When visiting a Montessori classroom, it can at first be surprising to see children of a range of ages in one room. Visitors often ask how children of very different sizes and abilities can all be supported and challenged in one classroom. There are many factors, but one reason the mix of ages works so well in Montessori is because we have “three-year cycles.”
What is a Montessori Three-Year Cycle?
In Montessori, children typically enter a classroom as the youngest children and then stay in the same learning community for at least three years. Over the course of those three or so years, they cycle through a rhythm of growth and development.
When children first come into a new classroom it is a bit like what happens when transplanting a perennial flower: they need some time to establish their roots and initially don’t show a great deal of external growth. This first year in a classroom is when children are exploring their environment and making sense of their new community.
During their second year, children are more established and, like perennial flowers, they often show more growth and blossom a bit more. This is when children are experimenting in a learning space where they feel comfortable and established.
By their third year, children are the experts in their community. Similar to perennial flowers, children’s growth becomes exponential and abundant. They truly blossom. The children who have benefited from a three-year cycle show what happens when they have had an opportunity to establish their roots, extend themselves, and then have the time and space to bloom in exciting new ways.
Because children in Montessori classrooms are with each other for a series of years, their learning community becomes a family. As they move through the years together, children get the opportunity to play the role of the youngest, middle, and oldest child, and experience the responsibilities and opportunities that come with those roles.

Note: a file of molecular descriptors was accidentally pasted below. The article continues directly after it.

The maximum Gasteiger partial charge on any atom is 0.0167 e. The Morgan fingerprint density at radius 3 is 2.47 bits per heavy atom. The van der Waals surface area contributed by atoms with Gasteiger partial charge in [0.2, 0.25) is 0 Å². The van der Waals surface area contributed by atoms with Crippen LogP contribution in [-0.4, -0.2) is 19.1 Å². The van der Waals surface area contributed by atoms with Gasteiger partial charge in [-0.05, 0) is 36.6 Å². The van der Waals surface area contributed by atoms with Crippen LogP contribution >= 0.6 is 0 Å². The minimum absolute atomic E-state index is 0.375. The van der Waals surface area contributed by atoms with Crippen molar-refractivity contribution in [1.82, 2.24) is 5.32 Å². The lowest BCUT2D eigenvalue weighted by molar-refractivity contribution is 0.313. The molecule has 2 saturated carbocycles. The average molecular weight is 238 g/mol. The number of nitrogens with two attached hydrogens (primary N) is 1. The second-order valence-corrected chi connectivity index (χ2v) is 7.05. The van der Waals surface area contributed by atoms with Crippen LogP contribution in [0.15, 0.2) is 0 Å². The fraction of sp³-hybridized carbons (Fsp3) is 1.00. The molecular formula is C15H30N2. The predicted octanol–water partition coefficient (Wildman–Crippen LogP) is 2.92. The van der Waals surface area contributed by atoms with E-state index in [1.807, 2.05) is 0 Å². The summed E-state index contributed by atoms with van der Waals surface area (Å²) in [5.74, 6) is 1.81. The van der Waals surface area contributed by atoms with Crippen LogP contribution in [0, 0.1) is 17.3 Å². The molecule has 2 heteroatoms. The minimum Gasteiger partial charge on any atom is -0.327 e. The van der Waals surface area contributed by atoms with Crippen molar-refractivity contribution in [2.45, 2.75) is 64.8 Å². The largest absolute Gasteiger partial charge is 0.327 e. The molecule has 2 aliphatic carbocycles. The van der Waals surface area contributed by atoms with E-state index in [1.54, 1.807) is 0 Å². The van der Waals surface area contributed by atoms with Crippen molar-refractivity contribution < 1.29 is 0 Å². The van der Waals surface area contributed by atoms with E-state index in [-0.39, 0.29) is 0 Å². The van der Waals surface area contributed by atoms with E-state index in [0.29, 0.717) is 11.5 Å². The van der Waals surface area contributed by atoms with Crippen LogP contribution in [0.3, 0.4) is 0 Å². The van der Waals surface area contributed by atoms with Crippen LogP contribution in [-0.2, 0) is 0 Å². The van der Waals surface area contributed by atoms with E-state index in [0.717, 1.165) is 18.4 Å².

The younger children look up to their older peers, quickly learning through observation how to behave, what is acceptable, and even what to look forward to in terms of advanced work. The oldest in the class serve as mentors, leaders, and even teachers. As the older students master certain skills or materials, they have the opportunity to share what they have learned and in the process are able to synthesize their learning. Through this mutually beneficial process, children move through the process of developing aspiration, building confidence, and demonstrating mastery.
Consistency of Community
By having a consistent community for at least three years, children are able to build a foundation that serves them in multiple ways. In addition to having time to gain mastery, children establish long-term relationships with their peers and the adults.
With their training and sensitivity to developmental needs, Montessori teachers understand individual children’s learning styles, rhythms, and needs. They can tailor their presentations to the individual, recognizing where and how to help children stretch beyond their comfort zones. As a result, children are able to feel secure enough to take risks in their learning.
One of the additional benefits is that over the course of multiple years, a meaningful and supportive partnership develops between families and the Montessori guides. A consistent community provides support that empowers our children and families.
Zone of Proximal Development
The three-year cycles of Montessori mixed-age classrooms provide children with scaffolding to work in collaboration with a skilled teacher and more knowledgeable peers. Supportive learning environments allow children to make connections that they wouldn’t necessarily be able to make on their own. Psychologist Lev Vygotsky called this scaffolding the “zone of proximal development.” As children grow within their zone of proximal development, they develop more confidence and are able to practice new skills and abilities. They have social support through meaningful, purposeful interactions with others.
As children solidify their learning and consolidate their knowledge, they experience new possibilities for growth in a family-like learning community. This mixed-age experience is an essential component of what we do and our three-year cycles make it possible.